You may have thought, aren’t all abstracts of title prepared in Louisiana examined by a Louisiana resident attorney? Well the answer unfortunately is not always… Since the late 1990’s and early 2000, many abstracts of title have been prepared OFFSHORE, for more information, read on.

The law in Louisiana currently requires that before a policy of title insurance may be issued there must be a title opinion rendered by an attorney authorized to practice law in Louisiana, which opinion must be based on an abstract of title which complies with the provisions of LRS 22:512, which states in part that §

“Abstract” shall mean a written history, synopsis, or summary of the recorded instruments in the public records affecting the title to immovable property that: (i) is prepared and certified by the abstractor in accordance with the minimum search periods and requirements of a title opinion as set forth in Paragraph (17) of this Section; (ii) includes a photocopy or electronic copy of such recorded instruments, or extracts of such recorded instruments prepared by the abstractor who personally reviewed such recorded instruments; and (iii) is dated and signed by the abstractor and presented to an attorney duly licensed and authorized to practice law in Louisiana, as set forth in Paragraph (17) of this Section and R.S. 37:212, for examination.”

And

If the transaction being insured is a sale, the minimum search period shall be thirty years, or longer, if necessary, in order to reach an arms-length sale between unrelated, third parties. If only a mortgage is being insured,then the search shall be for a minimum of ten years or two links in the chain of title, whichever is greater”. In 2001 the Louisiana State Bar Association’s Uniform Title Standards Committee (LSBA Uniform Title Standards Committee, 2001) published its “Uniform Title Standards”, which while not law does recommend a minimum search period of 35 years for sales for the real estate attorney.

Today many national title insurance companies use ‘off-shore’ title services located in places such as Bangalore, India, sites in the Philippines and elsewhere. Often these “off-shore” search companies’ property reports, or owner status searches as they are referred to, are not based on a complete and thorough review of the records filed in the parish conveyance and mortgage records, as is required by law, and the abstracts they prepare for an attorney do not comply with the definition of Abstract in LRS 22:512.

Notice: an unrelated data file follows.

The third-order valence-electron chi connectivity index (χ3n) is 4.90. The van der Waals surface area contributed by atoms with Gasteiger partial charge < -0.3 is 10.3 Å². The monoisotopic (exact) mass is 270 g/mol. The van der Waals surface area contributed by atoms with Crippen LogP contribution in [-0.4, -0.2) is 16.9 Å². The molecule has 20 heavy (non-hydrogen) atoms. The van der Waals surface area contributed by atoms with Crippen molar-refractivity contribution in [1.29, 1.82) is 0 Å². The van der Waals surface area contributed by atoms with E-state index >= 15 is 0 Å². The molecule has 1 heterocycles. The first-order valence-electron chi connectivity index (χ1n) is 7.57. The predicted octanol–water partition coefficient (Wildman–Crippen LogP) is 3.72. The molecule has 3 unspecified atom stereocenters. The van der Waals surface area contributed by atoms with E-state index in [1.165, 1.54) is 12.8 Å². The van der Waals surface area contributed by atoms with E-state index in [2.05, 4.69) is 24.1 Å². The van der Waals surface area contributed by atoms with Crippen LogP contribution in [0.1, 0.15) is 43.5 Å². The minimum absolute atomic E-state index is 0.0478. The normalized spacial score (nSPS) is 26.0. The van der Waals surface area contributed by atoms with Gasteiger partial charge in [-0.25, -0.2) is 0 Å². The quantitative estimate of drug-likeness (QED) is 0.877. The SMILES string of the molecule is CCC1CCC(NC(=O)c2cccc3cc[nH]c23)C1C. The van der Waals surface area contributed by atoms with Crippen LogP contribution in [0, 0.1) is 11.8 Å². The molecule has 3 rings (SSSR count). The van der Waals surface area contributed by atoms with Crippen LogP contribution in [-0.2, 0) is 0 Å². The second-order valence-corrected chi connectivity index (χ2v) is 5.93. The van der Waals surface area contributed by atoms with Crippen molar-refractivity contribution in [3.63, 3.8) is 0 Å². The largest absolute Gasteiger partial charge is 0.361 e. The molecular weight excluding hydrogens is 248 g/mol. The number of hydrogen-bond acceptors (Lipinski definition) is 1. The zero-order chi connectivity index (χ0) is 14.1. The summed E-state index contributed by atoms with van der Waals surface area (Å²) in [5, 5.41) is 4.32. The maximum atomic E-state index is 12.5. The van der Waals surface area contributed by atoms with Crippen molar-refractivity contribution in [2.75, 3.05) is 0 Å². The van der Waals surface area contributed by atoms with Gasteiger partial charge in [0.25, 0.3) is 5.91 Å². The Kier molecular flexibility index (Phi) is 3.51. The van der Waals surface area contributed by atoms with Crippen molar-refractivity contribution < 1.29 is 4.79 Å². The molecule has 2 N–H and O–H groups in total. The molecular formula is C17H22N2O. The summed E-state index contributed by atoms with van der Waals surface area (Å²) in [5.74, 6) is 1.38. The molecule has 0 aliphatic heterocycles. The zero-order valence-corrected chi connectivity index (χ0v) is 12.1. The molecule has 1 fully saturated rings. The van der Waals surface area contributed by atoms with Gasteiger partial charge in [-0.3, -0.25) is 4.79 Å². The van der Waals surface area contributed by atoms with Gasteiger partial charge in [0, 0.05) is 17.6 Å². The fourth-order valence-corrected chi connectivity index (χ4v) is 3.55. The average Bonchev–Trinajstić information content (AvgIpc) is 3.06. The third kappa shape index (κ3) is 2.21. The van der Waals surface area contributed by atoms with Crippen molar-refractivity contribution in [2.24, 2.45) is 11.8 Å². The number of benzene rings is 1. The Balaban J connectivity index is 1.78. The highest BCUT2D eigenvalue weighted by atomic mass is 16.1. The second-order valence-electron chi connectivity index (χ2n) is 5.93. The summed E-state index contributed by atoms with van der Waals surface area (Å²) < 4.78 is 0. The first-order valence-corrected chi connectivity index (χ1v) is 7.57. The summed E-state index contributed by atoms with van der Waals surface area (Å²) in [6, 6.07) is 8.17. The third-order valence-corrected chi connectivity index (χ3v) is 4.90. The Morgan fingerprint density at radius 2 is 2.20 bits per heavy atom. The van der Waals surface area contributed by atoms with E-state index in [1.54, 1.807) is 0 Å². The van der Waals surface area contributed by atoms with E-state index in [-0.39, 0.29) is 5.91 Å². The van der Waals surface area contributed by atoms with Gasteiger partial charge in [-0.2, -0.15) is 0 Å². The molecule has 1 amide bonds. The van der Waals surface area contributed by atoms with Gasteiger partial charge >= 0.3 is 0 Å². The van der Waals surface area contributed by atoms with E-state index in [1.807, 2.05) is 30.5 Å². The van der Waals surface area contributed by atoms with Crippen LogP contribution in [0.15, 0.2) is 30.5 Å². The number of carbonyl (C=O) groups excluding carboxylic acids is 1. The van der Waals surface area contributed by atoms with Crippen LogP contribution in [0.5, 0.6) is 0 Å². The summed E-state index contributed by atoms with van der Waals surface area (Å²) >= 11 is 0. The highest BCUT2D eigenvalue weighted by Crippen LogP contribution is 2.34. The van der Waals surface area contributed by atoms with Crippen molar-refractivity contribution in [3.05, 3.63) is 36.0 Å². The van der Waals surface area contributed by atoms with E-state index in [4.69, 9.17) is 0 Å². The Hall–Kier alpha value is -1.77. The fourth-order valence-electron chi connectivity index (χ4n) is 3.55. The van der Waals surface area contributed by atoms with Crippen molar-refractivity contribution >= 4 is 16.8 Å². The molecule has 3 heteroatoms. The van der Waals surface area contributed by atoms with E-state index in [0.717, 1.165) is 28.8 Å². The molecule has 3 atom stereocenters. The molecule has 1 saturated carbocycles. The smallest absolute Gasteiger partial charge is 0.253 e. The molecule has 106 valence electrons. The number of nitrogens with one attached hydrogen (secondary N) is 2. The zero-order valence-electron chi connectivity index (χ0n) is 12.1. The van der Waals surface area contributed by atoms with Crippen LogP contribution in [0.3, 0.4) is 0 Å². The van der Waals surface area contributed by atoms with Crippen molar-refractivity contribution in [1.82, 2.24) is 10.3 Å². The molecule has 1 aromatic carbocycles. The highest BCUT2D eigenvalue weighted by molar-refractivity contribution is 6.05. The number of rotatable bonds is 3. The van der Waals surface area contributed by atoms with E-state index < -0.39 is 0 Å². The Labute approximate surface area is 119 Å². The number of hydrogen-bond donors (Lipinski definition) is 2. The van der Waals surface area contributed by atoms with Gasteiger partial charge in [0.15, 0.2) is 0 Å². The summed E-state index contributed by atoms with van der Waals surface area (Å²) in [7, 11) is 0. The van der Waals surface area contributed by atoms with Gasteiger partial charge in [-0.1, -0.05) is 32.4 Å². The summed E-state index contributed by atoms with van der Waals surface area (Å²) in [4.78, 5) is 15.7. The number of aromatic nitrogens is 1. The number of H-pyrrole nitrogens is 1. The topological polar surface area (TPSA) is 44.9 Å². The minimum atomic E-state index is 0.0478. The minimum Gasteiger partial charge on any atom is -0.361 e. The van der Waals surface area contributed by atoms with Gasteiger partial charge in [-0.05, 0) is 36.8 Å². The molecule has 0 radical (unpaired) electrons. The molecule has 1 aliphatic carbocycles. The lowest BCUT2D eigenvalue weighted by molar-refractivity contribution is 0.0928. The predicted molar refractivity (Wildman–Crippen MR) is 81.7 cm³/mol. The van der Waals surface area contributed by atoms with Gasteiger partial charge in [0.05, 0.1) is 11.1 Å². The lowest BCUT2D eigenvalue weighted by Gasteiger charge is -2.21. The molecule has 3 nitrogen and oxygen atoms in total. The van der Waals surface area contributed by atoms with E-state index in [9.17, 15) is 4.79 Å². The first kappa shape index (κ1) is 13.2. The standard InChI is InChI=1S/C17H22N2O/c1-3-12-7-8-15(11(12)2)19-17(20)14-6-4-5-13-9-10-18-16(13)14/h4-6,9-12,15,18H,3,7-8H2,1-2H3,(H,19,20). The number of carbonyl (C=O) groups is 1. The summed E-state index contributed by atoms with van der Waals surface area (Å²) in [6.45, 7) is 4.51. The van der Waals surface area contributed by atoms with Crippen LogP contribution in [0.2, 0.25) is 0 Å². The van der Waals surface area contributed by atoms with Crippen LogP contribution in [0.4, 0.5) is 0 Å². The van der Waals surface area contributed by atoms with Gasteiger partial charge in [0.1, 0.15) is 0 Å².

Today the vast majority of online mortgage refinance offers are based on such “off-shore” title processes as well. We find the online title service providers prepare documents which make use of improper terms and conditions under Louisiana law and often result in title defects which must be resolved at a later date before the property can be sold to a third party.

‘Merchantable title’ is the standard set by The Uniform Title Standards, and has been recognized by Louisiana courts and title attorneys as the standard to determine the marketability of property. Merchantable Title is based on thedetermination by the Louisiana attorney that no third party has a claim against the property that would be suggestive of litigation.   Insurable title is a lesser standard often used by some “off-shore” title service providers. Our experience over the last 10 or more years has been that title to property where prior sales have been handled by these “off-shore” operations, based on such “off-shore” title services, are often subject to title defects which render the property non-merchantable. These title defects must be resolved before the sale of the property can be completed.

If you want to be certain, as Woody Guthrie coined in 1940, that

“This Land is Your Land”

you should request the out of state title company handling your transaction provide you with proof they have complied with the requirements of La 22:512, and ask them for a copy of the title opinion rendered by the attorney licensed to practice law in Louisiana. The report should include the attorney’s name, bar roll number and address. If the title company refuses or is unable to provide that information, you should contact the Louisiana Department of Insurance.